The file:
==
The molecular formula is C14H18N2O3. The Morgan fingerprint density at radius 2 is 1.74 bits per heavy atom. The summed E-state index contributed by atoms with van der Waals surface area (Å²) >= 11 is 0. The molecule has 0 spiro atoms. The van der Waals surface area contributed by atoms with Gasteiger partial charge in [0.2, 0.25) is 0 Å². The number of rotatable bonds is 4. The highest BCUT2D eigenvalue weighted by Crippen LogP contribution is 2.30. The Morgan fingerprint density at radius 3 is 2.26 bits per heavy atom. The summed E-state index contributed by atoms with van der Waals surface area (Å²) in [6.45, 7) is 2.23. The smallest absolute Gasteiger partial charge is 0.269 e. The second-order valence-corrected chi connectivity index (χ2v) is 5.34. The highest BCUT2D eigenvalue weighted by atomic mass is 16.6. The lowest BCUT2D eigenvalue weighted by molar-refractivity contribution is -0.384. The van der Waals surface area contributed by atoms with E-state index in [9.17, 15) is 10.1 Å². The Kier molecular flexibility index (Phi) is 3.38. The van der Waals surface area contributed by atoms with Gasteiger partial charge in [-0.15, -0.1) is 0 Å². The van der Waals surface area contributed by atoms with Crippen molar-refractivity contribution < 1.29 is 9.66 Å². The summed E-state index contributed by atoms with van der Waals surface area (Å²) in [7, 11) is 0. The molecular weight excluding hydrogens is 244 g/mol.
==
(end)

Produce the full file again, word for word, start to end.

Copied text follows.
The molecular formula is C14H18N2O3. The Morgan fingerprint density at radius 2 is 1.74 bits per heavy atom. The summed E-state index contributed by atoms with van der Waals surface area (Å²) >= 11 is 0. The molecule has 0 spiro atoms. The van der Waals surface area contributed by atoms with Gasteiger partial charge in [0.2, 0.25) is 0 Å². The number of rotatable bonds is 4. The highest BCUT2D eigenvalue weighted by Crippen LogP contribution is 2.30. The Morgan fingerprint density at radius 3 is 2.26 bits per heavy atom. The summed E-state index contributed by atoms with van der Waals surface area (Å²) in [6.45, 7) is 2.23. The smallest absolute Gasteiger partial charge is 0.269 e. The second-order valence-corrected chi connectivity index (χ2v) is 5.34. The highest BCUT2D eigenvalue weighted by atomic mass is 16.6. The lowest BCUT2D eigenvalue weighted by molar-refractivity contribution is -0.384. The van der Waals surface area contributed by atoms with E-state index in [9.17, 15) is 10.1 Å². The Kier molecular flexibility index (Phi) is 3.38. The van der Waals surface area contributed by atoms with Gasteiger partial charge in [-0.15, -0.1) is 0 Å². The van der Waals surface area contributed by atoms with Crippen molar-refractivity contribution < 1.29 is 9.66 Å². The summed E-state index contributed by atoms with van der Waals surface area (Å²) in [7, 11) is 0. The molecular weight excluding hydrogens is 244 g/mol.